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Gregoire Deblois: Our First Gregoire in the New World

View of Chateau-Richer and the Île d’ Orléans, Québec (1787) by Thomas Davies french roots Gregoire Deblois was born in the small village of Champagne-Mouton, France to Francois Deblois and Marguerite Papelong. The year of his birth, 1632, brought welcome peace after decades of tension between the Huguenots (French Protestants) and Catholic King Louis XIII, which culminated in the Siege of La Rochelle, a nearby shipping port. french Dit Names As the progenitor of our Gregoire family in North America,...

Eliza (Sherlock) Duffy: A Young Mothers Determination

“In Heaven a noble work was done when God gave man a Mother”. -old Irish proverb Stories of the valor of frontier men during America’s colonization are fairly common. However, the achievements of frontier women are seldom heard. As a businesswoman and mother, Eliza Duffy’s accomplishments, during a time when a woman’s identity was derived entirely through their spouse, were extraordinary. coming to America Elizabeth “Eliza” Sherlock, was born April 27, 1821, to Thomas and Hannorah (White) Sherlock of Kings...

Mary (Haselhaugen/Larson) Ove: A Compendium of Cookery

Food and family heritage One of the most precious objects I inherited from my mom’s side of the family is a well-worn recipe book from 1890, “The Compendium of Cookery and Reliable Recipes” which originally belonged to my second great-grandmother, Mary (Haselhaugen/Larson) Ove. Anyone who has visited my house knows how much I love to cook for family and friends, so this cookbook is truly a treasure to me. Mary was the daughter of Lars, “The Husmann”, who I recently wrote...

Lars Gulbrandson Haselhaugen: The Husmann

“Come let’s go to America”. The way she said it sounded like America was just behind the barn. With two of his daughters married and already living in America it split up his family. Your children should all live around you so you wouldn’t be alone in your old age but the way it looks now, he was sadly thinking, they would all leave some day. To be with them, would he have to leave Norway where his roots were...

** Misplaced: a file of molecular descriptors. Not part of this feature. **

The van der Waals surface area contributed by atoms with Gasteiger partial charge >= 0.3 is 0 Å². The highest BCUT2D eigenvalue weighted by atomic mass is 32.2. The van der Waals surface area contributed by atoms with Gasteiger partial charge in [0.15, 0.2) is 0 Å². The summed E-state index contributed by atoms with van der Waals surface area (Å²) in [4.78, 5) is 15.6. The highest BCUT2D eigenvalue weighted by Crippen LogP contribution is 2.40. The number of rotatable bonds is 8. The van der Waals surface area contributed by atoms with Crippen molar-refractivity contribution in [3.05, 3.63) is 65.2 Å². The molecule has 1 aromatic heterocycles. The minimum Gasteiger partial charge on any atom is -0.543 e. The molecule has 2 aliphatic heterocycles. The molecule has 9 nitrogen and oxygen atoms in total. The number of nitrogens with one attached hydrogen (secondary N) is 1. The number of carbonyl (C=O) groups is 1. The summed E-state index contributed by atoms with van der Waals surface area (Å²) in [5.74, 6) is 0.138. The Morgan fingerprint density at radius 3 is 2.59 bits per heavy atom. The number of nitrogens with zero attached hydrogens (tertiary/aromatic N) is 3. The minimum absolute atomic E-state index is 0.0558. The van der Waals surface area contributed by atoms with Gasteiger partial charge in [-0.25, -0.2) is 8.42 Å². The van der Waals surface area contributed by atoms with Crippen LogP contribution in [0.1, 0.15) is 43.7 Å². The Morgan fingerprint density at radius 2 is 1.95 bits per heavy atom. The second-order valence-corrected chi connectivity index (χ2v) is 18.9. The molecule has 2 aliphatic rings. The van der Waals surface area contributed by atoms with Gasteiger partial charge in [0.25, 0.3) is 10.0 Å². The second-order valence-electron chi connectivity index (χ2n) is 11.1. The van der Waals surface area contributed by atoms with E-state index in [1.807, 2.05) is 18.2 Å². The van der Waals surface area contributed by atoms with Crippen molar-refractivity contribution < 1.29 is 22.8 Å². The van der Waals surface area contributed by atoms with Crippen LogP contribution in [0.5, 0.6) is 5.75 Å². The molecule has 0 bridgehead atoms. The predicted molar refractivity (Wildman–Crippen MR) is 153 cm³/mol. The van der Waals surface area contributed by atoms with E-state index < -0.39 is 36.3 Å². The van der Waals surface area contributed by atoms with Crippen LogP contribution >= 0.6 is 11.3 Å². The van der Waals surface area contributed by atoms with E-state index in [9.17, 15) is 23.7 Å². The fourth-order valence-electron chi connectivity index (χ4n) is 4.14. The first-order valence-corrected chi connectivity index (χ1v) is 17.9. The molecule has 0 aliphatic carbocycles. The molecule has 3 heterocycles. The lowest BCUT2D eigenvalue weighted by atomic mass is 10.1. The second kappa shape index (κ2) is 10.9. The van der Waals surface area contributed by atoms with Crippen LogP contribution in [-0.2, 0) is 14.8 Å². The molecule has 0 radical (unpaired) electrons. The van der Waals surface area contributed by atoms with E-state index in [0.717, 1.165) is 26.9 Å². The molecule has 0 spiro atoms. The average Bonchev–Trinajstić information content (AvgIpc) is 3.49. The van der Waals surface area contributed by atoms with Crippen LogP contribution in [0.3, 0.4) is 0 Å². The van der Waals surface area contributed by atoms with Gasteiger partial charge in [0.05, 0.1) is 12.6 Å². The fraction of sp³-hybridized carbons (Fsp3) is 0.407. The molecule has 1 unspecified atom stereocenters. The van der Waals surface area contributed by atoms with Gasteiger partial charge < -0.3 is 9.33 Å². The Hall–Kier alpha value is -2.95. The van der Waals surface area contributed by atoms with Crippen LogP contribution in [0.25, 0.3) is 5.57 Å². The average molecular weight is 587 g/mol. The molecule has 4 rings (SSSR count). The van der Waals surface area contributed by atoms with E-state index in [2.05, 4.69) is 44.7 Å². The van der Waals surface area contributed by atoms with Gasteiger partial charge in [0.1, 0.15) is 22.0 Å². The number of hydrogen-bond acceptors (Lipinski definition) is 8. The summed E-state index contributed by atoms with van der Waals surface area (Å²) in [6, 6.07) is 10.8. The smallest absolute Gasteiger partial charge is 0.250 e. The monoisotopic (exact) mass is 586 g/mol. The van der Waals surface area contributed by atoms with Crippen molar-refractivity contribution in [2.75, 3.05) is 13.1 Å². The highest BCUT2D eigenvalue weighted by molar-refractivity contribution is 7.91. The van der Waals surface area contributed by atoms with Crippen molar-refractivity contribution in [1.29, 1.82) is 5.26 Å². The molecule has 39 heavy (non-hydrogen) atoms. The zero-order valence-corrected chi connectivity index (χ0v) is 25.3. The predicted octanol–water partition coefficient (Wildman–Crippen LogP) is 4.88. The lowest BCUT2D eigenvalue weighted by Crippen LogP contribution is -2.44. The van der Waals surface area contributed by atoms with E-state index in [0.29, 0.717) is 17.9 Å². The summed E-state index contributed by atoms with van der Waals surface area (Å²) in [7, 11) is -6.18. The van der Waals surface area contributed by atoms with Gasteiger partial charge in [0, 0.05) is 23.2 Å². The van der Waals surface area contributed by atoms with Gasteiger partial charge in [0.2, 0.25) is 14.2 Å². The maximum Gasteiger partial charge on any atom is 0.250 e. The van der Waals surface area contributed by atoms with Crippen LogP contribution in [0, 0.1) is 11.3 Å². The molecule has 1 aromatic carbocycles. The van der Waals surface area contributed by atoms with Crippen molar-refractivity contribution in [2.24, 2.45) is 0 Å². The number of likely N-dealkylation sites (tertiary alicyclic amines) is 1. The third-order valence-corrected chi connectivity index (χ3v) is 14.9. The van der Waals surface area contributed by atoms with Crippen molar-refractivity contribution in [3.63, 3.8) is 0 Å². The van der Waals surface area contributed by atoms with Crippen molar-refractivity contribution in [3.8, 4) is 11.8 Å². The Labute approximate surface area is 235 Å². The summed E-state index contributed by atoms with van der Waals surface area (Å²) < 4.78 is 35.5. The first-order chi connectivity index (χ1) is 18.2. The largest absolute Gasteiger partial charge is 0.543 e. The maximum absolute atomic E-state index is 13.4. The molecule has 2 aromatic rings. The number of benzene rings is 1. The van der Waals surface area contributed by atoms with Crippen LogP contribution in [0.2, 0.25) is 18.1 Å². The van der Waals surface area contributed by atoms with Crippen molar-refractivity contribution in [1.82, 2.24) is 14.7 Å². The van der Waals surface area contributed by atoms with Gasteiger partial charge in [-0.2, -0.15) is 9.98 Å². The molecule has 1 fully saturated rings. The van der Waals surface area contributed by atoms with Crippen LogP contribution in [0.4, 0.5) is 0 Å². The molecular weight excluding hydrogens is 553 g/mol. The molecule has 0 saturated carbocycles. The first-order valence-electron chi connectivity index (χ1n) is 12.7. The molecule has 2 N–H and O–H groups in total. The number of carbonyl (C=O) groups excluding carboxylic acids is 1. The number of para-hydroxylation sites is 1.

Filles du Roi (Daughters of the King): Our French Canadian Matriarchs

“Rester, c’est exister; mais voyager, cest vivre.” “To stay is to exist; to travel is to live.” -Gustave Nadaud Between 1663 and 1673, some 770 young women arrived in the colony of New France with a mandate to marry and populate the land for France. These women, who came to be called the Filles du Roi (Daughters of the King), originated primarily from respectable poor families or orphanages. When offered the chance at a better life, they embraced the opportunity and became the mothers...

The Eby Migration: A Quest for Religious Freedom

We ask you Holy Father, to show your grace and mercy to us all, throughout the whole wide world. Graciously draw us together with your blessing, care, and protection. Do not let division and disunity come among us. -Excerpt from Die Ernst­hafte Christien­pflicht (Prayer Book for Earnest Christians), translated by Leonard Gross Theodorus “Durst” eby Durst Eby sat in prayerful contemplation. The year was 1704 and he was mourning the recent death of his lovely wife, Margaret. A peaceful man, Durst’s only desire was...

Siste Lavoy: Les Rébel

In the late hours of October 12th, 1837, Siste Lavoy lay hiding in the woods near the western shore of Lake Champlain, New York, in fear for his life. Just hours before he had taken up arms as a Patriote in the Canadian Rebellion and was now wanted by English soldiers. How had this simple farmer with a wife and three children come to this? Siste’s path to becoming one of Les Rébels of the Patriote movement began years earlier...